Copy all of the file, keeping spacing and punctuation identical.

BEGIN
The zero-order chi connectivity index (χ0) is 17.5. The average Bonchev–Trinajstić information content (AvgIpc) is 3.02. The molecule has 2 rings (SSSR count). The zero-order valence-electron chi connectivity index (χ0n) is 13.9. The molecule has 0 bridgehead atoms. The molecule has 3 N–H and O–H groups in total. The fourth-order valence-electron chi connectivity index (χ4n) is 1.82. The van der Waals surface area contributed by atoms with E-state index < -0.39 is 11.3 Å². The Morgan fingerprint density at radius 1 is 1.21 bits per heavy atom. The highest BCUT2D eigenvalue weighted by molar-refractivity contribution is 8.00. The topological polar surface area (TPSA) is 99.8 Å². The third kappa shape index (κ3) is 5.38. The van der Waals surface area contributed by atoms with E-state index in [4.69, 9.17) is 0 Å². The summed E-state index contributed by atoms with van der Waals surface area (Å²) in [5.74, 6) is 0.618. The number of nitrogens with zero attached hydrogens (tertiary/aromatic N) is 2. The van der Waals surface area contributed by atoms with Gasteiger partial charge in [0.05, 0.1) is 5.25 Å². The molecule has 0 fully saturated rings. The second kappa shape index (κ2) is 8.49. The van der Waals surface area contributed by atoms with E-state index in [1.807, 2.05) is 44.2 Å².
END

The zero-order chi connectivity index (χ0) is 17.5. The average Bonchev–Trinajstić information content (AvgIpc) is 3.02. The molecule has 2 rings (SSSR count). The zero-order valence-electron chi connectivity index (χ0n) is 13.9. The molecule has 0 bridgehead atoms. The molecule has 3 N–H and O–H groups in total. The fourth-order valence-electron chi connectivity index (χ4n) is 1.82. The van der Waals surface area contributed by atoms with E-state index < -0.39 is 11.3 Å². The Morgan fingerprint density at radius 1 is 1.21 bits per heavy atom. The highest BCUT2D eigenvalue weighted by molar-refractivity contribution is 8.00. The topological polar surface area (TPSA) is 99.8 Å². The third kappa shape index (κ3) is 5.38. The van der Waals surface area contributed by atoms with E-state index in [4.69, 9.17) is 0 Å². The summed E-state index contributed by atoms with van der Waals surface area (Å²) in [5.74, 6) is 0.618. The number of nitrogens with zero attached hydrogens (tertiary/aromatic N) is 2. The van der Waals surface area contributed by atoms with Gasteiger partial charge in [0.05, 0.1) is 5.25 Å². The molecule has 0 fully saturated rings. The second kappa shape index (κ2) is 8.49. The van der Waals surface area contributed by atoms with E-state index in [1.807, 2.05) is 44.2 Å².